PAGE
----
• clear diagrams
  • three block sizes
  • a coloring sheet for planning your design
  • quilting ideas
  • instructions for creating binding
  • photos of testers' quilts for inspiration

Purchase the Floating Hexagons pattern here.

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The thread featured in this post was given to me by Aurifil.

Way back in May I made this quilt top as part of the 2018 Pantone Quilt Challenge. This year's Pantone color is Ultra Violet. What a fabulous excuse to make a purple quilt! I opted for a version of my All About Angles.

It was so great to see what everyone did with Ultra Violet for the challenge, which was judged in three categories: Quilts, Mini Quilts, and Just the Top. I'm honored to have received the Judge's Second place prize in the Just the Top category of the challenge. But then my quilt top got set aside for other projects. I definitely need an external deadline to finish a project and once I decided that I wanted to finish this up to submit to PIQF I had a firm August 28 deadline.

My Aurifil Artisan package included monofilament thread, something I have never used and was excited to try. At some point I got it in my head that I wanted to do allover graffiti/improv free motion quilting for this quilt, but I wasn't excited about using a cotton thread in a color that would distract from the piecing in this quilt. With a variety of values including the black, I knew that no matter what thread color I chose, it would get lost in some sections of my quilt. At some point I decided that this would be a great opportunity to try out monofilament thread. I opted for the clear Aurifil Monofilament and did I little reading online and an informal IG survey for monofilament tips.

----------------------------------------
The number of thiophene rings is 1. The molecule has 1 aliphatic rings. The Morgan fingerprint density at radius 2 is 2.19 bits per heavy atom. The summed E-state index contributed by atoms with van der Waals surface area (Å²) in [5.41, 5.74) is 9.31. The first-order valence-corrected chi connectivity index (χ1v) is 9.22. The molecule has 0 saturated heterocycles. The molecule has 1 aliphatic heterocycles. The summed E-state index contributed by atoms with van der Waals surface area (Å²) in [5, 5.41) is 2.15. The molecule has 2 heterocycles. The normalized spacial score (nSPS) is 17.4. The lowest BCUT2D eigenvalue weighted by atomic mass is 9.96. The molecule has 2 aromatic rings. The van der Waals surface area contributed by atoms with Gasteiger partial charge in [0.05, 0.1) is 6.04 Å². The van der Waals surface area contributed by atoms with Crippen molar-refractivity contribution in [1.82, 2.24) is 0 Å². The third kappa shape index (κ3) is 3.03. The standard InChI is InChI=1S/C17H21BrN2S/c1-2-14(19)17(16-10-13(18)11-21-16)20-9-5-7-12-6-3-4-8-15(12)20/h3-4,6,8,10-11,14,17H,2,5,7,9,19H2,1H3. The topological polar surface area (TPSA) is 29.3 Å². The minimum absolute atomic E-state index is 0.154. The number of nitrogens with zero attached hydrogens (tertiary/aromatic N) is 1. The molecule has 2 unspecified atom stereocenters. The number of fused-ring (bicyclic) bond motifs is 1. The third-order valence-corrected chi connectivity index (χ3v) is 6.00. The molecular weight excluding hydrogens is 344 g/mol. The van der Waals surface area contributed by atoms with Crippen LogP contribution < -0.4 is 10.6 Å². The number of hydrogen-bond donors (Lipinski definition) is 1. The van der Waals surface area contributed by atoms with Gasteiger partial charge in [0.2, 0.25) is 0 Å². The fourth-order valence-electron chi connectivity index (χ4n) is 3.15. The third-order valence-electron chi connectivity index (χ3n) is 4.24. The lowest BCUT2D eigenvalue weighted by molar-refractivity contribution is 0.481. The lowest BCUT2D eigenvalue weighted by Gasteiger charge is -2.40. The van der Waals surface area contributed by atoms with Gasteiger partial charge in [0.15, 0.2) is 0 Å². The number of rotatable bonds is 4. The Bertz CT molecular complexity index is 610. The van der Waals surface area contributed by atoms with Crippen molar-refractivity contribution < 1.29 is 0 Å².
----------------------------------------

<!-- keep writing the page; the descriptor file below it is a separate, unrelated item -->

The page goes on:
I feel like monofilament had gotten a stigma in my mind for being hard to work with. Mostly, it was a dream. I wound the first bobbin only halfway at slow speed. I quilted until I ran out of bobbin with no thread breaks and no trouble. Then I rewound the bobbin with... more thread. Not quite full, but way past halfway. I had many problems. These problems went away as soon as I wound a new bobbin no more than halfway.

So my quilting... first inspired by Karlee Porter's graffiti designs, I have a small tool box of motifs that I include in my FMQ mash-up. These include spirals, paisleys, arrows, buildings (that's what I consider the rows of rectangles), and leaves. You can see these dating back to my first graffiti quilted projects, the Schnitzel and Boo mini swap quilt and R's Pattern. Now if I'm doing some FMQ mash-up quilting I peruse the IG hastags #graffitiquilting#wildquilting#flowquilting, and #freemotionimprov and look for motifs in the mix that aren't in my repertoire. I like to practice on paper to develop a bit of muscle memory.